Compassion – Zen Master Dogen and the Pope take on the world

Zen Master Dogen (writing in Japan, in the 13th century) has been a favourite of mine since I first came across him, maybe ten years ago. Discussing compassion he writes:

Even when you are clearly correct and others are mistaken, it is harmful to try and argue and defeat them. On the other hand if you admit fault when you are right then you are a coward. It is best to step back, neither trying to correct others nor conceding to mistaken views. If you don’t react competitively and let go of the conflict , others will also let go of it without harbouring ill will. 

Don’t act competitively – that may seem hard, but the benefits can be extraordinary.

You make the community’s heart your heart and their thought your way of thought. You make the parental heart your heart and the heart of children your heart. If you practise in this way you will be like a boat with a rudder on a wide river, or like rain in a time of drought.  

There are countless other contributions on the subject down the centuries. In recent years there’s been Marshall Rosenberg’s book, Non-violent Communication, and the worldwide movement that it’s inspired. And Karen Armstrong’s Charter for Compassion – which I’ve signed up to.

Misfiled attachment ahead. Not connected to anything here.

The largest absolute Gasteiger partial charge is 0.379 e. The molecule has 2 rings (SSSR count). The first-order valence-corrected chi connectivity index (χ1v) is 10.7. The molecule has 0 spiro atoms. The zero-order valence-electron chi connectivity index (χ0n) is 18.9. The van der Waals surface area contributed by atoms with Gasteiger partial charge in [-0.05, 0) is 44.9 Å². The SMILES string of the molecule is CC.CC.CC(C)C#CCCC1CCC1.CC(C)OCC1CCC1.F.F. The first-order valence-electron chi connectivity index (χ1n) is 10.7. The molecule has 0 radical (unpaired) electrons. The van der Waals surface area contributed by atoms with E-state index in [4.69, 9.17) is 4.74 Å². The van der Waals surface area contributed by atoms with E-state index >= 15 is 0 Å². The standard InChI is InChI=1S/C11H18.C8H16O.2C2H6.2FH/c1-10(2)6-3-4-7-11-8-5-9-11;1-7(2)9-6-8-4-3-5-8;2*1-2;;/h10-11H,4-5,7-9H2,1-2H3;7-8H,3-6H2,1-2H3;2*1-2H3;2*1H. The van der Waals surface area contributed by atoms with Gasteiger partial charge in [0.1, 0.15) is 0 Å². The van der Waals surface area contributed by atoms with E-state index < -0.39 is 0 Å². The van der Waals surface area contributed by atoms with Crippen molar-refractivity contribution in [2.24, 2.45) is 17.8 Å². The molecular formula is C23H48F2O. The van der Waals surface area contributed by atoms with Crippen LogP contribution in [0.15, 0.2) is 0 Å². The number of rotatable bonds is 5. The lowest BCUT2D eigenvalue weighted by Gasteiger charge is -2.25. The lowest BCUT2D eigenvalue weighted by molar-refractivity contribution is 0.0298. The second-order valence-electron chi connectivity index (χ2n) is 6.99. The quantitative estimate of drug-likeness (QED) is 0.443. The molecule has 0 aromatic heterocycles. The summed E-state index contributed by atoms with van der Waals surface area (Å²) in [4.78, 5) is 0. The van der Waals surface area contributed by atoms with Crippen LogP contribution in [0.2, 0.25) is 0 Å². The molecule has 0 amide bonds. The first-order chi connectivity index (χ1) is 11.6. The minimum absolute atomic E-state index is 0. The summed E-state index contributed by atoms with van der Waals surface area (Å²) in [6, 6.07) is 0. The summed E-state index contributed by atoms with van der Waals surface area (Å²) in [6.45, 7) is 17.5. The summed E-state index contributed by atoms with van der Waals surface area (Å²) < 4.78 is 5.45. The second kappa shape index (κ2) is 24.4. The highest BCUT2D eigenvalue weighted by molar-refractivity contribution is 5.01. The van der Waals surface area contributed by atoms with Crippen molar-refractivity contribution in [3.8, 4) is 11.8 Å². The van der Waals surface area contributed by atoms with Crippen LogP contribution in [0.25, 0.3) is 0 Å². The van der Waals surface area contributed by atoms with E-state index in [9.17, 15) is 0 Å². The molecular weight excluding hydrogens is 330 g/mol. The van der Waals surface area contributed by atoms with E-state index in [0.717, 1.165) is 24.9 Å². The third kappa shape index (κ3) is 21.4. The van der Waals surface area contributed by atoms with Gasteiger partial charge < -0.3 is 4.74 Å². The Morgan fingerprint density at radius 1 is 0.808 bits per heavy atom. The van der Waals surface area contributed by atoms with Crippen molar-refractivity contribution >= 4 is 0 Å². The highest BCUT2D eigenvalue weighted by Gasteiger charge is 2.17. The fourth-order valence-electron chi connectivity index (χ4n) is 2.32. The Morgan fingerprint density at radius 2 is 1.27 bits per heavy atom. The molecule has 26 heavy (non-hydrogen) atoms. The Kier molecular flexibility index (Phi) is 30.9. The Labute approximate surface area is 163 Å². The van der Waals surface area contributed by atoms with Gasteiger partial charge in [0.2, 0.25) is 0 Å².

And as of today – there’s the Pope’s comment about the wall that Trump would build along the Mexican border: “a person who thinks only about building walls… and not of building bridges, is not Christian.” And one Republican response, one Jerry Fulwell Jnr: “Jesus never intended to give instructions to political leaders on how to run a country.”

From that we deduce that compassion isn’t easy. In our private lives we may find that compassion can indeed be like a boat with a rudder on a wide river. But in public – the Pope’s is a simple statement, and the only comment a Christian could make. Build bridges don’t put up walls. (Israel has not understood this – to its long-term cost.)

Religious leaders do best to keep out of politics – but when there are egregious failures of morality at a high level – when the ordinary norms are behaviour are compromised – they have to speak out, and this is such a time.

‘Make America great again,” is Trump’s lunatic war cry. America was great and can still be great if it realises that it won its previous greatness by working with and supporting countries and communities and being part of alliances round the world. Not by waving a big stick.

This is a vast subject, and best to leave it here for now. But there’s a danger that populism can shift a country dangerously right, or indeed left. And ‘stepping back’, or ‘turning the other cheek’, won’t always be the right action.

As indeed Zen Master Dogen recognises. “…if you admit fault when you are right then you are a coward.” Or if you stay silent.

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